Tate & Lyle
Carst and Walker
Sugar-love

Sugar: the evolution of a forbidden fruit

SWEETNESS was meant to be irresistible.

We are born with a sweet tooth. Babies drink in sugar with their mother’s milk. Sweetness represents an instant energy boost, a fuel that kept our ancestors going in a harsher world where taste buds evolved to distinguish health-giving ripeness and freshness from the dangers of bitter, sour, toxic foods. Sugar gives us drug-like pleasures – lab rats deprived of their sugar-water fix exhibit classic signs of withdrawal. When things are going well, we blissfully say, “Life is sweet.”

And now sweetness is linked with death and disease. Sugars are themselves toxins, some researchers suggest, that cause obesity, diabetes, hyper- tension and Alzheimer’s disease. Sugar has joined salt and fat on the list of dietary evils. Governments and health experts are urging people to cut back their daily intake.
How did we get ourselves into this unhappy state? Anything sweet was once considered precious and exploited with the kind of ingenuity you’d expect when brute survival was elevated into pure pleasure – through sap from the maple tree and the date palm, cooked-down pulp from carrots and beets, pressed syrup from figs and sorghum, raisiny grapes, regurgitated flower nectar transposed from nature’s tree-stumps to the beekeeper’s hives and, of course, the processed juice from the reedy sugar cane.

Our modern moralising about sugar’s destructive nutritional emptiness takes on meaning only in a culture where appetite has been disconnected from physical labour, most consumption is surplus to our needs, and sweetness is segregated into a separate world of danger, indulgence and anxiety.

Today, when we denounce sugar, we are defying our nature. Sex was once the classic example of the good thing gone wrong – a gift of the gods ruined by religion and psychiatry. Now the road to excess leads to the supermarket shelf and the fast-food drive-through: Sugar has become the forbidden fruit, the momentary pleasure infused with a lifetime of guilt.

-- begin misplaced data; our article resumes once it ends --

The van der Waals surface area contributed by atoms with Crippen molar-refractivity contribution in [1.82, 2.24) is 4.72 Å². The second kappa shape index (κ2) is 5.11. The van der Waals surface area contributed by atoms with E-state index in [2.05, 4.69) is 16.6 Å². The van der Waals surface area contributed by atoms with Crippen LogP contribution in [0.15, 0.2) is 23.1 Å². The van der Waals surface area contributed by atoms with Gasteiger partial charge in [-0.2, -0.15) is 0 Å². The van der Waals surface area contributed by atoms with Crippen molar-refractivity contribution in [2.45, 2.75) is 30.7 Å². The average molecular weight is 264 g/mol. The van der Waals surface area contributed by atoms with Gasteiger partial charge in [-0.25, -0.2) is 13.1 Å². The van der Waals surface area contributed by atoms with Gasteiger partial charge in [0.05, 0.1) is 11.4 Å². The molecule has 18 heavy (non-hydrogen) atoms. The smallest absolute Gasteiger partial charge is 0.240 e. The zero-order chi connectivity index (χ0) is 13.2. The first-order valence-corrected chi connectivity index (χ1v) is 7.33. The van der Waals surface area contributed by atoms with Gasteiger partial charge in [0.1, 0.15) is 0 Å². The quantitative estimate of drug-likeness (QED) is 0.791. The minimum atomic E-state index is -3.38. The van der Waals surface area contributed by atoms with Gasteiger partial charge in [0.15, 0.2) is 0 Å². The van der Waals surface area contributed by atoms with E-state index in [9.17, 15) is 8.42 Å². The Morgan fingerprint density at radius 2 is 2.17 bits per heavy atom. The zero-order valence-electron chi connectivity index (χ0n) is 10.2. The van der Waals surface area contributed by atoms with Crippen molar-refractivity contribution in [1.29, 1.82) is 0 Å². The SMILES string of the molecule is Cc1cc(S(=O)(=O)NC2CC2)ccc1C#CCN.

Refined cane sugar has emerged as our dominant sweetener today, but only after long centuries of experimentation, exploration, imperialistic subjugation, industrialization and marketplace manipulation.

In the beginning, sweetness was unmistakably precious, combining properties regarded as both sacred and health-giving…..

The fear of sugar

But in a society where the production of food, drinks and snacks is outsourced, large amounts of hidden sugars permeate our ready-made meals from start to finish as sweeteners, preservatives and flavour enhancers. Once a medicine, sugar is now a pervasive dietary placebo.

Our fear of sugar is as much a fear of the unknown – we’ve lost control, and it’s easy to trace our real and imagined nutritional terrors to bigger forces that prey on our appetites and desires.

Someone else must be responsible for our dietary ennui – governments and multinational corporations are the preferred targets of sugar’s modern critics, who know there’s nothing to be gained by blaming the friendly co-worker who shares a daily box of Timbits or the celebrity chef who plies the young and hip with retro scoops of soft-serve ice cream flavoured with sugary cereal milk.

Our awareness of sugar’s ills has been heightened, our anxieties now find their targets, but our sense of pleasure is badly compromised – it all sounds so recognizably modern. “Normally in human history, taste told you what was bad for you by being bitter and inedible,” says Harvey Levenstein, emeritus professor of history at McMaster University and the author of Fear of Food: A History of Why We Worry About What We Eat.. “But now with modern nutritional science, there’s almost a glee in exposing the pleasurable things as bad.”….

The Globe and Mail: Read the full essay

 

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